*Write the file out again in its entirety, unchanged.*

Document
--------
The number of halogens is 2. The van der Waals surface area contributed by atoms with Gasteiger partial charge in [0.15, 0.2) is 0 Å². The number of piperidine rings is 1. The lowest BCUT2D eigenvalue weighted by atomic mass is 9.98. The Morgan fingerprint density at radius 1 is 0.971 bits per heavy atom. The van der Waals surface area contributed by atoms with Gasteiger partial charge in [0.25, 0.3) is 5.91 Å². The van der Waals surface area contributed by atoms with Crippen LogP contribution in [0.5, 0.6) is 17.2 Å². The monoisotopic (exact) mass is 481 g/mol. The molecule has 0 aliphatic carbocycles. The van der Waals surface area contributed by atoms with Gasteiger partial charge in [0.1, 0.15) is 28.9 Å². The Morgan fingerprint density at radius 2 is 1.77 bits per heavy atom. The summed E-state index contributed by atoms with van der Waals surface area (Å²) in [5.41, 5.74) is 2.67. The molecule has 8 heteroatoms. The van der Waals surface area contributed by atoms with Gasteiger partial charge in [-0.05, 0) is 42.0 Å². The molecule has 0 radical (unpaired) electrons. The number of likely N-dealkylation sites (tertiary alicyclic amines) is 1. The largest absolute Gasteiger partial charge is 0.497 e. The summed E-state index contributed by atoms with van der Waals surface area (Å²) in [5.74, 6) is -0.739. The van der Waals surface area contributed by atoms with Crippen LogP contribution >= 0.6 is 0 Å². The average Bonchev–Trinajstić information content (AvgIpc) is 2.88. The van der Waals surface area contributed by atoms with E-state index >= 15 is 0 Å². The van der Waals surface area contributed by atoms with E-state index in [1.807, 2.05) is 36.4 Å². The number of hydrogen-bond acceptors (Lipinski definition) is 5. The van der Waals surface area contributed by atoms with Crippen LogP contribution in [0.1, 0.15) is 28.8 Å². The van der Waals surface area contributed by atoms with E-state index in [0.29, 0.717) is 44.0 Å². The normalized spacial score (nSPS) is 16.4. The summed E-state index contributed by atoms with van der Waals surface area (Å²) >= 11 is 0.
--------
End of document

The number of halogens is 2. The van der Waals surface area contributed by atoms with Gasteiger partial charge in [0.15, 0.2) is 0 Å². The number of piperidine rings is 1. The lowest BCUT2D eigenvalue weighted by atomic mass is 9.98. The Morgan fingerprint density at radius 1 is 0.971 bits per heavy atom. The van der Waals surface area contributed by atoms with Gasteiger partial charge in [0.25, 0.3) is 5.91 Å². The van der Waals surface area contributed by atoms with Crippen LogP contribution in [0.5, 0.6) is 17.2 Å². The monoisotopic (exact) mass is 481 g/mol. The molecule has 0 aliphatic carbocycles. The van der Waals surface area contributed by atoms with Gasteiger partial charge in [0.1, 0.15) is 28.9 Å². The Morgan fingerprint density at radius 2 is 1.77 bits per heavy atom. The summed E-state index contributed by atoms with van der Waals surface area (Å²) in [5.41, 5.74) is 2.67. The molecule has 8 heteroatoms. The van der Waals surface area contributed by atoms with Gasteiger partial charge in [-0.05, 0) is 42.0 Å². The molecule has 0 radical (unpaired) electrons. The number of likely N-dealkylation sites (tertiary alicyclic amines) is 1. The largest absolute Gasteiger partial charge is 0.497 e. The summed E-state index contributed by atoms with van der Waals surface area (Å²) in [5.74, 6) is -0.739. The van der Waals surface area contributed by atoms with Crippen LogP contribution >= 0.6 is 0 Å². The average Bonchev–Trinajstić information content (AvgIpc) is 2.88. The van der Waals surface area contributed by atoms with E-state index >= 15 is 0 Å². The van der Waals surface area contributed by atoms with E-state index in [1.807, 2.05) is 36.4 Å². The number of hydrogen-bond acceptors (Lipinski definition) is 5. The van der Waals surface area contributed by atoms with Crippen LogP contribution in [0.1, 0.15) is 28.8 Å². The van der Waals surface area contributed by atoms with E-state index in [0.29, 0.717) is 44.0 Å². The normalized spacial score (nSPS) is 16.4. The summed E-state index contributed by atoms with van der Waals surface area (Å²) >= 11 is 0.